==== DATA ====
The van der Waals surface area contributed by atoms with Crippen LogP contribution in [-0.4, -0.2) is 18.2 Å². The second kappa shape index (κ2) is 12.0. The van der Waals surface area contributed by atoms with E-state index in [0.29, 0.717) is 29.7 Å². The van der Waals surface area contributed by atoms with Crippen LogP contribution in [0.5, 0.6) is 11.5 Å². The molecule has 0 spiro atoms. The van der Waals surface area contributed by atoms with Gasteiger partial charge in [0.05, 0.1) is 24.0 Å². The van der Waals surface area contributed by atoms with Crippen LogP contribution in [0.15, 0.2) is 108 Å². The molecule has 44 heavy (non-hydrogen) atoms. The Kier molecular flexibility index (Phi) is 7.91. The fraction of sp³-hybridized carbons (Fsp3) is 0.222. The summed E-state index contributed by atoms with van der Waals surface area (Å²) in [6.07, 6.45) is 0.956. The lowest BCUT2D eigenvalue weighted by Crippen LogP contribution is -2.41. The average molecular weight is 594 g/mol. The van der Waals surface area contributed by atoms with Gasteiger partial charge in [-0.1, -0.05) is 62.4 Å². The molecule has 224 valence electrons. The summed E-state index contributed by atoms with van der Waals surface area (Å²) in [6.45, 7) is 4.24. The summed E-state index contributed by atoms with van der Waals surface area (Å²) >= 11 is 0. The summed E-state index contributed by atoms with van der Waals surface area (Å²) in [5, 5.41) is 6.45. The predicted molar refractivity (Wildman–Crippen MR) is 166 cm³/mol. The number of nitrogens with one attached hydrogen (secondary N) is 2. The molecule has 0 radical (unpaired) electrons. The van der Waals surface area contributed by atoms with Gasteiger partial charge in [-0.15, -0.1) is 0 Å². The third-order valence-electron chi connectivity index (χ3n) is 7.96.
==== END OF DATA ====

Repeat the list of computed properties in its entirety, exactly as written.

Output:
The van der Waals surface area contributed by atoms with Crippen LogP contribution in [-0.4, -0.2) is 18.2 Å². The second kappa shape index (κ2) is 12.0. The van der Waals surface area contributed by atoms with E-state index in [0.29, 0.717) is 29.7 Å². The van der Waals surface area contributed by atoms with Crippen LogP contribution in [0.5, 0.6) is 11.5 Å². The molecule has 0 spiro atoms. The van der Waals surface area contributed by atoms with Gasteiger partial charge in [0.05, 0.1) is 24.0 Å². The van der Waals surface area contributed by atoms with Crippen LogP contribution in [0.15, 0.2) is 108 Å². The molecule has 44 heavy (non-hydrogen) atoms. The Kier molecular flexibility index (Phi) is 7.91. The fraction of sp³-hybridized carbons (Fsp3) is 0.222. The summed E-state index contributed by atoms with van der Waals surface area (Å²) in [6.07, 6.45) is 0.956. The lowest BCUT2D eigenvalue weighted by Crippen LogP contribution is -2.41. The average molecular weight is 594 g/mol. The van der Waals surface area contributed by atoms with Gasteiger partial charge in [-0.1, -0.05) is 62.4 Å². The molecule has 224 valence electrons. The summed E-state index contributed by atoms with van der Waals surface area (Å²) in [6.45, 7) is 4.24. The summed E-state index contributed by atoms with van der Waals surface area (Å²) >= 11 is 0. The summed E-state index contributed by atoms with van der Waals surface area (Å²) in [5, 5.41) is 6.45. The predicted molar refractivity (Wildman–Crippen MR) is 166 cm³/mol. The number of nitrogens with one attached hydrogen (secondary N) is 2. The molecule has 0 radical (unpaired) electrons. The van der Waals surface area contributed by atoms with Gasteiger partial charge in [-0.15, -0.1) is 0 Å². The third-order valence-electron chi connectivity index (χ3n) is 7.96.